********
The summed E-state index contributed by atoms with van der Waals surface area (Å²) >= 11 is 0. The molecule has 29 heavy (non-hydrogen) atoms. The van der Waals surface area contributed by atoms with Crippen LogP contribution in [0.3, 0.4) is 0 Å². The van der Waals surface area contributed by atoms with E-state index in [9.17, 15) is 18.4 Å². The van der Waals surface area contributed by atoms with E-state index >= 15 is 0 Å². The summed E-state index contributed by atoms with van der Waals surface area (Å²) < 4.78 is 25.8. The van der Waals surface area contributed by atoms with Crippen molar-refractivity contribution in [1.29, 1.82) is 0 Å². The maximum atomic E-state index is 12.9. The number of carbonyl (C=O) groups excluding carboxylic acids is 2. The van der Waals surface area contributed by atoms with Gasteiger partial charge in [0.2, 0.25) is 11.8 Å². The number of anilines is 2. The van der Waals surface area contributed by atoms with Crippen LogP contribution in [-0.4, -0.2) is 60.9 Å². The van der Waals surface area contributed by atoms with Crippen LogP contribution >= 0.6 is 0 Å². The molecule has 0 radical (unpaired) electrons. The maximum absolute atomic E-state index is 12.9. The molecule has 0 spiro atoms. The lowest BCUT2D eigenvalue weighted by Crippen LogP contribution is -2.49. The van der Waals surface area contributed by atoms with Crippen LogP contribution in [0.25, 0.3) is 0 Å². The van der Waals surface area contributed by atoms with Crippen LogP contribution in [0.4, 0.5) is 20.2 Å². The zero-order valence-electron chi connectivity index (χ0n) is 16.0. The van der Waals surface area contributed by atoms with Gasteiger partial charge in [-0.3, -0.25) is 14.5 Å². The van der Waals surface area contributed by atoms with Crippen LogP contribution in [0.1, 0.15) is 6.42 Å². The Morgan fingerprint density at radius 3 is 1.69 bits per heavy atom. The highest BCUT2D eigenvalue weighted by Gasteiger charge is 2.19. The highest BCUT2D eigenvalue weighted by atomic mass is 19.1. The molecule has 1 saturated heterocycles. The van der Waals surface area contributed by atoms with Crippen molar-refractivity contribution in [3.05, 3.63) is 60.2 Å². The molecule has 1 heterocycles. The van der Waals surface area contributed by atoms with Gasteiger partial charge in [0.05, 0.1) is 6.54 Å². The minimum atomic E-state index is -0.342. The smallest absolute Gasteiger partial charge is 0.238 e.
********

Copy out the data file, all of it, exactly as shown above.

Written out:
The summed E-state index contributed by atoms with van der Waals surface area (Å²) >= 11 is 0. The molecule has 29 heavy (non-hydrogen) atoms. The van der Waals surface area contributed by atoms with Crippen LogP contribution in [0.3, 0.4) is 0 Å². The van der Waals surface area contributed by atoms with E-state index in [9.17, 15) is 18.4 Å². The van der Waals surface area contributed by atoms with E-state index >= 15 is 0 Å². The summed E-state index contributed by atoms with van der Waals surface area (Å²) < 4.78 is 25.8. The van der Waals surface area contributed by atoms with Crippen molar-refractivity contribution in [1.29, 1.82) is 0 Å². The maximum atomic E-state index is 12.9. The number of carbonyl (C=O) groups excluding carboxylic acids is 2. The van der Waals surface area contributed by atoms with Gasteiger partial charge in [0.2, 0.25) is 11.8 Å². The number of anilines is 2. The van der Waals surface area contributed by atoms with Crippen LogP contribution in [-0.4, -0.2) is 60.9 Å². The van der Waals surface area contributed by atoms with Crippen LogP contribution >= 0.6 is 0 Å². The molecule has 0 radical (unpaired) electrons. The maximum absolute atomic E-state index is 12.9. The molecule has 0 spiro atoms. The lowest BCUT2D eigenvalue weighted by Crippen LogP contribution is -2.49. The van der Waals surface area contributed by atoms with Crippen LogP contribution in [0.25, 0.3) is 0 Å². The van der Waals surface area contributed by atoms with Crippen LogP contribution in [0.4, 0.5) is 20.2 Å². The zero-order valence-electron chi connectivity index (χ0n) is 16.0. The van der Waals surface area contributed by atoms with Gasteiger partial charge in [-0.3, -0.25) is 14.5 Å². The van der Waals surface area contributed by atoms with Crippen LogP contribution in [0.1, 0.15) is 6.42 Å². The Morgan fingerprint density at radius 3 is 1.69 bits per heavy atom. The highest BCUT2D eigenvalue weighted by Gasteiger charge is 2.19. The highest BCUT2D eigenvalue weighted by atomic mass is 19.1. The molecule has 1 saturated heterocycles. The van der Waals surface area contributed by atoms with Crippen molar-refractivity contribution in [3.05, 3.63) is 60.2 Å². The molecule has 1 heterocycles. The van der Waals surface area contributed by atoms with Gasteiger partial charge in [0.05, 0.1) is 6.54 Å². The minimum atomic E-state index is -0.342. The smallest absolute Gasteiger partial charge is 0.238 e.